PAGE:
The five-mile travel guideline in Wales could remain in place all summer, with no plans to lift the limit until July at the earliest according to First Minister Mark Drakeford.

At the Welsh Government’s most recent coronavirus briefing earlier today, Mr Drakeford said that easing travel restrictions was “not on my list of things to change” in the current three-week review period, which ends on June 18.

This means that the travel guideline is likely to stay in place until July 10 at the earliest. The Welsh Government is instead looking at other lockdown restrictions next week – see the latest on that on our dedicated coronavirus blog.

“We have no immediate plans to lift the stay-local message in Wales,” said Mr Drakeford.

He added that how and when the five-mile travel limit is eased will rely on the progression of the coronavirus in Wales, and that he could not be certain if the limit would still be in place in “another six or nine or 12 weeks.”

However, he added that it is likely to remain in place if and when parts of Wales’ tourism industry reopens.

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At today’s briefing, Mr Drakeford said that there is potential for holiday cottages and self-catered flats to reopen for business later this summer, but that the situation regarding hotels and B&B rooms would be more difficult.

Mr Drakeford said: “It’s a difficult tightrope to walk because we want to lift lockdown measures further but we don’t people to run away with the idea that coronavirus is over.

“Even if we are down to 50 new cases every day, we have no idea who those 50 people might be, because coronavirus is a silent spreader. So it’s still very important to carry on with social distancing and with staying local.”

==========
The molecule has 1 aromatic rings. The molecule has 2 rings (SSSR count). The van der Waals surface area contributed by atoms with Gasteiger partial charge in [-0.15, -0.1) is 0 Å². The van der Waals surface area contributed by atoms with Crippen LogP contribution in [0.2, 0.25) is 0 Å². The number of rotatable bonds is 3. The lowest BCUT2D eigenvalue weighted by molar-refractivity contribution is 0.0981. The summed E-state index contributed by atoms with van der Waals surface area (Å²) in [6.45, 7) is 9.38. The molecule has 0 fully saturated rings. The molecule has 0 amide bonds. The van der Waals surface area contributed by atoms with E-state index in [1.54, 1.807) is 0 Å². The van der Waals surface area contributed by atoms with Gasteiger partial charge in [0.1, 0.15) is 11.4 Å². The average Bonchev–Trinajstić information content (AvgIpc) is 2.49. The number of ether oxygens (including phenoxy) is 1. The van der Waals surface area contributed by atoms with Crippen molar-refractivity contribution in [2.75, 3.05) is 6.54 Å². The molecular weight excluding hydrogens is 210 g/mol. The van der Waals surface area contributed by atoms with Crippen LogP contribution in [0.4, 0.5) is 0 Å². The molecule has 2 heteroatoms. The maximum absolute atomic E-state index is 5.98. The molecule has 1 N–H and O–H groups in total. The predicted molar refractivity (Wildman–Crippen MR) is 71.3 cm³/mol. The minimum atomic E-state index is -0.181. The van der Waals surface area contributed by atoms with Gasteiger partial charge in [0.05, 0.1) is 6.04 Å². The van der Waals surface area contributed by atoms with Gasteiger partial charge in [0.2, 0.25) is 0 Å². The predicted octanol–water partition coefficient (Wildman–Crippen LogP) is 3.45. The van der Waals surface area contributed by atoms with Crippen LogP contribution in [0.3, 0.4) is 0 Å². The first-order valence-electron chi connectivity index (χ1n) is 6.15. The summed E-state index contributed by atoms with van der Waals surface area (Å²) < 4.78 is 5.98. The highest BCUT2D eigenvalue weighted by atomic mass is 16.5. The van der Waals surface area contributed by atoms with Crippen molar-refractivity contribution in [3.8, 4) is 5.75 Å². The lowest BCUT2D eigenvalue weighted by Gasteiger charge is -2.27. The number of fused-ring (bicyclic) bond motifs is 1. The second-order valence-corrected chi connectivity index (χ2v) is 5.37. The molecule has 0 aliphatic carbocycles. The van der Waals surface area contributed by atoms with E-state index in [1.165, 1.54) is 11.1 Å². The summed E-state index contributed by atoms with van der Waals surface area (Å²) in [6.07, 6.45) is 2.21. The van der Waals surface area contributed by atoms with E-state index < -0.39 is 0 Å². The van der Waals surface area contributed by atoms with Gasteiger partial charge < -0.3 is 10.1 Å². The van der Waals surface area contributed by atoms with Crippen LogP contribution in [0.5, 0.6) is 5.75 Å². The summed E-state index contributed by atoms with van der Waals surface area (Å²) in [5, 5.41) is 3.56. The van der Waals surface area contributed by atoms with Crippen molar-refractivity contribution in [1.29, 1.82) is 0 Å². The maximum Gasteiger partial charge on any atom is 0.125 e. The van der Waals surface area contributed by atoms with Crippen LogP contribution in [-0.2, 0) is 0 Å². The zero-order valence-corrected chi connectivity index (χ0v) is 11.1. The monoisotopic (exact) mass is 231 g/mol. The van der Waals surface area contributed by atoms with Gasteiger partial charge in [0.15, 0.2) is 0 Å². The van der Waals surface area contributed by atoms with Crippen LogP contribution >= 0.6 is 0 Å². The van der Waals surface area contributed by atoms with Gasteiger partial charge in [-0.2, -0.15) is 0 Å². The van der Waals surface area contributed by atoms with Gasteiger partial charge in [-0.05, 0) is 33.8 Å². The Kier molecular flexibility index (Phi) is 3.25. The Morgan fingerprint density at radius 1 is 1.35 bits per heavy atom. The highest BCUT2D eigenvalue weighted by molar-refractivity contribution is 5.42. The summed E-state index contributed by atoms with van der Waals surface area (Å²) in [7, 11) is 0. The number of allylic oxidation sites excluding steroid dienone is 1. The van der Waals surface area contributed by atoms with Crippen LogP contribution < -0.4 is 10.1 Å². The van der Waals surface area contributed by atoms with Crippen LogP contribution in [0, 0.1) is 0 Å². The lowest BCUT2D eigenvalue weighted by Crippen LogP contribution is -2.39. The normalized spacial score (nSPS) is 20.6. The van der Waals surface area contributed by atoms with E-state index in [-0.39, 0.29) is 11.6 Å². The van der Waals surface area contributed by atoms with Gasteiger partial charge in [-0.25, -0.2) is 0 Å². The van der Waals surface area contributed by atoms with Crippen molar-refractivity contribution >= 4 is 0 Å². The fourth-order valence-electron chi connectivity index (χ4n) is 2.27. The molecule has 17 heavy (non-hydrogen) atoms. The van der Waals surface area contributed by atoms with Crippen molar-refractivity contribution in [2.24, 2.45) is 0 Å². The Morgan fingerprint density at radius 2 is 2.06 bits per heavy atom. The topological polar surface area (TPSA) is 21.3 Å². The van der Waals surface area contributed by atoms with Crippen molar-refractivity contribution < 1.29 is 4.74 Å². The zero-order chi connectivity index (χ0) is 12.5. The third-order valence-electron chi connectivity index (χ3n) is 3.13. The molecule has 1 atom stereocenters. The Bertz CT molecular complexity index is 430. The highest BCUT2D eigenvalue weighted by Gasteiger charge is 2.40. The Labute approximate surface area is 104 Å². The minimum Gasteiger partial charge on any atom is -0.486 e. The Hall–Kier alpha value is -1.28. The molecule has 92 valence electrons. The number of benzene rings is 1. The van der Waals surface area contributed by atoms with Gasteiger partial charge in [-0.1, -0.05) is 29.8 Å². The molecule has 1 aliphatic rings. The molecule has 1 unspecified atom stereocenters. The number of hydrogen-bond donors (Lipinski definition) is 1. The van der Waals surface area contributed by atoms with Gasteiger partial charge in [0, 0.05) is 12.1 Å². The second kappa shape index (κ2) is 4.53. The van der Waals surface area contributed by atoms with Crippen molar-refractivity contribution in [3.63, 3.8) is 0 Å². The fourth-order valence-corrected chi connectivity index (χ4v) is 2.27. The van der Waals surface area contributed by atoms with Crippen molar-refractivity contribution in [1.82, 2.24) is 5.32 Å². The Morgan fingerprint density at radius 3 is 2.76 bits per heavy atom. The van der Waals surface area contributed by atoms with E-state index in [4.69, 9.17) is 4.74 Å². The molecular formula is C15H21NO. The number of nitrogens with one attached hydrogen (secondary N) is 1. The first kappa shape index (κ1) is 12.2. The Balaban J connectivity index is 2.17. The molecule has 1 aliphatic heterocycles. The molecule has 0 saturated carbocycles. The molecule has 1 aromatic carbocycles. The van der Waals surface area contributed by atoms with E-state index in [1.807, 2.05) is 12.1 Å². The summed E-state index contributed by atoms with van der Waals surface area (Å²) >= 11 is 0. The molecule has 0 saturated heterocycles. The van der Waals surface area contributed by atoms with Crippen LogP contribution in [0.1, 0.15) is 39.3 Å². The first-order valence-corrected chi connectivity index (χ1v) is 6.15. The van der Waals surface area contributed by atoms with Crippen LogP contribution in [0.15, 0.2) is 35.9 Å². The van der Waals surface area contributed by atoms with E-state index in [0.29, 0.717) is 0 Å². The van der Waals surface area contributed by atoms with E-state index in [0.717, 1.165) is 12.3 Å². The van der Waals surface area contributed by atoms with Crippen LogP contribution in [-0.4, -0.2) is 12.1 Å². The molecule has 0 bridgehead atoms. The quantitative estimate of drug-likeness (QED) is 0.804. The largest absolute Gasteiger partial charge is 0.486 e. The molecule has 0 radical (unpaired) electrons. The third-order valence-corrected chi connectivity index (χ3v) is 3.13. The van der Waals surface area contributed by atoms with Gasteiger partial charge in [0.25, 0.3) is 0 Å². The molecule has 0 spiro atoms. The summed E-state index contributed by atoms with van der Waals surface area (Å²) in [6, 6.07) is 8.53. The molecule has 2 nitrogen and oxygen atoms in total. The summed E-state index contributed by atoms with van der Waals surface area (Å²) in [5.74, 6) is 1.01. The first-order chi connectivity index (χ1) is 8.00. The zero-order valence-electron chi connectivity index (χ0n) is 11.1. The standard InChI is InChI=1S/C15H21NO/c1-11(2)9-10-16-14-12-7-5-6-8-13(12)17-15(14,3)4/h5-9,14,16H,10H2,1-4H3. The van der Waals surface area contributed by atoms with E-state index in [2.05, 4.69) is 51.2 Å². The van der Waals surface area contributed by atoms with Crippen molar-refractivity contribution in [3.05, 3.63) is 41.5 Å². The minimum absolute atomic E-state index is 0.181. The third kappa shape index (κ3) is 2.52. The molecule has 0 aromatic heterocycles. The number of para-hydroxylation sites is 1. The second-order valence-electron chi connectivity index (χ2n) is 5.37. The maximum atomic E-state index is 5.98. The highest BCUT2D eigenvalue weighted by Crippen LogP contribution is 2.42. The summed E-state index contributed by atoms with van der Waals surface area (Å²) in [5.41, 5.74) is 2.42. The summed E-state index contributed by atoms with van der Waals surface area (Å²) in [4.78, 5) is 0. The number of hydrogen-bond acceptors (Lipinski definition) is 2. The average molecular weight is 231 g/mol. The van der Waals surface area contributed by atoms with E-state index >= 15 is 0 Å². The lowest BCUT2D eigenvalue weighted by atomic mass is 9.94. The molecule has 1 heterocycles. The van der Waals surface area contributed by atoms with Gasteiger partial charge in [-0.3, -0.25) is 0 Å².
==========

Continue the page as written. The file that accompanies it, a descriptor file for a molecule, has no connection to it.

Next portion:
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Mr Drakeford said that the five mile mile limit would remain crucial if self-catered accommodation was able to reopen. He suggested that people staying in holiday accommodation would have to limit themselves to travelling within a five mile area and not meeting lots of people.

“There is, in a public health sense, I think, a distinction to be drawn between people who have their own kitchen, their own bathroom.” Mr Drakeford said.

“That will be different, I think, to someone travelling to stay somewhere where they are sharing kitchens, sharing showers, sharing toilets, where inevitably the level of risk would be great.”

Guests would not be “shooting around everywhere, meeting lots of different people,” he said.

The Welsh Government will need to first “secure community consent” before tourism is reopened, he said, adding that there will be a “very strong reaction at the community level” in North West and South West Wales where there have been very low levels of the virus.

As of yet, there are no plans in Wales to re-open pubs and restaurants, as has been discussed in England, and mass gatherings such as sports fixtures and concerts are not expected to resume until 2021.

The next lockdown announcements in Wales are expected on June 19, a day after ministers are legally required to review the restrictions.



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